Publication details for Matthias TroffaesTroffaes, Matthias C. M., Walter, Gero & Kelly, Dana (2014). A robust Bayesian approach to modelling epistemic uncertainty in common-cause failure models. Reliability engineering & system safety 125: 13-21.
- Publication type: Journal Article
- ISSN/ISBN: 0951-8320
- DOI: 10.1016/j.ress.2013.05.022
- Keywords: Common-cause failure, alpha-factor model, epistemic uncertainty, conjugate prior, imprecise Dirichlet model
- Further publication details on publisher web site
- Durham Research Online (DRO) - may include full text
Author(s) from Durham
In a standard Bayesian approach to the alpha-factor model for common-cause failure, a precise Dirichlet prior distribution models epistemic uncertainty in the alpha-factors. This Dirichlet prior is then updated with observed data to obtain a posterior distribution, which forms the basis for further inferences.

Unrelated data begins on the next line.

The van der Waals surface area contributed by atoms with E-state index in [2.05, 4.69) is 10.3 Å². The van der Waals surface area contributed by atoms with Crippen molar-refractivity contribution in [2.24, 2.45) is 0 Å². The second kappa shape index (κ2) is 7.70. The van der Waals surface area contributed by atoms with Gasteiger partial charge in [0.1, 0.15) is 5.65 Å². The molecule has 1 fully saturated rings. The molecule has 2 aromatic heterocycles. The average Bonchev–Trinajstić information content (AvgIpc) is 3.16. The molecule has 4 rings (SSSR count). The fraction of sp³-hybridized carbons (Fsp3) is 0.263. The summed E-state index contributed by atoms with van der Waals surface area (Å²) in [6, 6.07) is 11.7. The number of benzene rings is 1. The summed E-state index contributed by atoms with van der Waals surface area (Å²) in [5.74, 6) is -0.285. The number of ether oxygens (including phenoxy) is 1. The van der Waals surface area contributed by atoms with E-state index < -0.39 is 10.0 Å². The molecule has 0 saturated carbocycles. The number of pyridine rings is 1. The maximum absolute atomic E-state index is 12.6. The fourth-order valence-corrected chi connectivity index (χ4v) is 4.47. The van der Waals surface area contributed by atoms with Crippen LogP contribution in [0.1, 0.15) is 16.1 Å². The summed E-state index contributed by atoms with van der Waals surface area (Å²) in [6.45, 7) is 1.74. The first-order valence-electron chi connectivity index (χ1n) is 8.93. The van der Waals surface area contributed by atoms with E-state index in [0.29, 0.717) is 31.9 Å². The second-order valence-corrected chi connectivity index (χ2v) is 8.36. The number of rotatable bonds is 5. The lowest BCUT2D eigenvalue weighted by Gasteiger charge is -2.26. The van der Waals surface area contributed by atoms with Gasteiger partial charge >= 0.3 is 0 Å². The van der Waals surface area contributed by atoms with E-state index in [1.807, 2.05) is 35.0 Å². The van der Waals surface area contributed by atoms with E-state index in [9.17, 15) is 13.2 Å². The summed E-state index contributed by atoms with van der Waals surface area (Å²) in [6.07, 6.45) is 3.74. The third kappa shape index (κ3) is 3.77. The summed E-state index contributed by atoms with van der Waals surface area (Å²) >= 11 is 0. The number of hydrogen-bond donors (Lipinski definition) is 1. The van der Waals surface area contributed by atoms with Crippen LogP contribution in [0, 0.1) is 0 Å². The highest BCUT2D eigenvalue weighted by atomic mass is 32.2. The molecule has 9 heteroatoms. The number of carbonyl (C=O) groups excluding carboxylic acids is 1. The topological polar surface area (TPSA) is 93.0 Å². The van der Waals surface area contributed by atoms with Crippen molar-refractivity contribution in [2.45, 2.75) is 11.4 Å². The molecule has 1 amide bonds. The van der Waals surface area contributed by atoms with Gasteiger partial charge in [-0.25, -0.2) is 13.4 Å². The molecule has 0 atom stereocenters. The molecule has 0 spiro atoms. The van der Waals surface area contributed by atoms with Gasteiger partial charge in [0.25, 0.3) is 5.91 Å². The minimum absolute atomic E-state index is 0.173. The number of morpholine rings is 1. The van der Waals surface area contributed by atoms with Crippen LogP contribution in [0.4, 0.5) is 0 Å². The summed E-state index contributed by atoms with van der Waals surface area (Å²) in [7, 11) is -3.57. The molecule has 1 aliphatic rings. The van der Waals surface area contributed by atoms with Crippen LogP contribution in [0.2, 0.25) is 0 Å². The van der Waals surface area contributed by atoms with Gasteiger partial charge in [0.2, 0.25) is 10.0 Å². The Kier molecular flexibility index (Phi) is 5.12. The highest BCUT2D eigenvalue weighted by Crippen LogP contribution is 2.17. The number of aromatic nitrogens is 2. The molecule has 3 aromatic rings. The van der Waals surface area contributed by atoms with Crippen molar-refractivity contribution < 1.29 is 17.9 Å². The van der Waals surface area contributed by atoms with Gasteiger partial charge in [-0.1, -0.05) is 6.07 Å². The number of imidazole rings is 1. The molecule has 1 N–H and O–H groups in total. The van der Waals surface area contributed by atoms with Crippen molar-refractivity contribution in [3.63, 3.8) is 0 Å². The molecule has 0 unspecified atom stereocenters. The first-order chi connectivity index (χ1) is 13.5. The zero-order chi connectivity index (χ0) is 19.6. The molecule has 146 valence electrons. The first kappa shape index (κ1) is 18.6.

In this paper, we adapt the imprecise Dirichlet model of Walley to represent epistemic uncertainty in the alpha-factors. In this approach, epistemic uncertainty is expressed more cautiously via lower and upper expectations for each alpha-factor, along with a learning parameter which determines how quickly the model learns from observed data. For this application, we focus on elicitation of the learning parameter, and find that values in the range of 1 to 10 seem reasonable. The approach is compared with Kelly and Atwood's minimally informative Dirichlet prior for the alpha-factor model, which incorporated precise mean values for the alpha-factors, but which was otherwise quite diffuse.
Next, we explore the use of a set of Gamma priors to model epistemic uncertainty in the marginal failure rate, expressed via a lower and upper expectation for this rate, again along with a learning parameter. As zero counts are generally less of an issue here, we find that the choice of this learning parameter is less crucial.
Finally, we demonstrate how both epistemic uncertainty models can be combined to arrive at lower and upper expectations for all common-cause failure rates. Thereby, we effectively provide a full sensitivity analysis of common-cause failure rates, properly reflecting epistemic uncertainty of the analyst on all levels of the common-cause failure model.